Placing cosmological constraints on quantum gravity phenomenology
A description of gravity compatible with the principles of quantum mechanics has long been a widely pursued goal in physics. Existing theories of this 'quantum gravity' often involve mathematical corrections to Heisenberg's Uncertainty Principle (HUP), which quantifies the inherent limits in the accuracy of any quantum measurement. These corrections arise when gravitational interactions are considered, leading to a 'Generalized Uncertainty Principle' (GUP). Two specific GUP models are often used: the first modifies the HUP with a linear correction, while the second introduces a quadratic one. Through new research published in EPJ C, Serena Giardino and Vincenzo Salzano at the University of Szczecin in Poland have used well-established cosmological observations to place tighter constraints on the quadratic model, while discrediting the linear model.
The GUP can influence the black hole evaporation process first described by Stephen Hawking, and may also lead to better understanding of the relationship between thermodynamics and gravity. Intriguingly, the GUP also places a lower limit on length scales that are possible to probe—below the so-called 'Planck length,' any concentration of energy would collapse under gravity to form a black hole. Previously, both the linear and quadratic GUP models were rigorously tested by comparing their predictions with data gathered in quantum experiments, placing stringent limits on their parameters.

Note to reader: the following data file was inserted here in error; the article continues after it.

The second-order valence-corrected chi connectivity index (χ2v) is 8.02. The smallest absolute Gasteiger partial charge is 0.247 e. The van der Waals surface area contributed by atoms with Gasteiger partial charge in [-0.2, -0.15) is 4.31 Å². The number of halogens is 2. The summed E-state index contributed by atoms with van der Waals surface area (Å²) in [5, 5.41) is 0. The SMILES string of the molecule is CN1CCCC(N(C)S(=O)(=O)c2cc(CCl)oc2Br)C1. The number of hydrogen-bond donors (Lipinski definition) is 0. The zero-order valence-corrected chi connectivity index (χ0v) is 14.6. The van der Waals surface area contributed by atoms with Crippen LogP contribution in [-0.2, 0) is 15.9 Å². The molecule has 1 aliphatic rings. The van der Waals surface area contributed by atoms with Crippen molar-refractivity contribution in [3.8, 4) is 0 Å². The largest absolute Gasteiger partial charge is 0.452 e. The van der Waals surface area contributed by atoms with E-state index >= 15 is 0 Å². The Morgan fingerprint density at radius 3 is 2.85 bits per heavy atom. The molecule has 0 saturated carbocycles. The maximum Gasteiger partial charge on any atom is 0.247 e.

In their study, Giardino and Salzano instead compared the predictions of GUP-influenced models of the universe with observations of cosmological phenomena, including supernovae and cosmic microwave background radiation. These comparisons were not widely made in the past, since the constraints they imposed on the GUP parameters were believed to be far weaker than those possible in quantum experiments. However, the researchers' analysis revealed that stricter bounds could be imposed on the quadratic model, comparable to those placed by some quantum experiments. In addition, they showed that the linear correction to the HUP generally could not account for the observed data. Ultimately, these results highlight the promising role of cosmological observations in constraining the phenomenology of quantum gravity.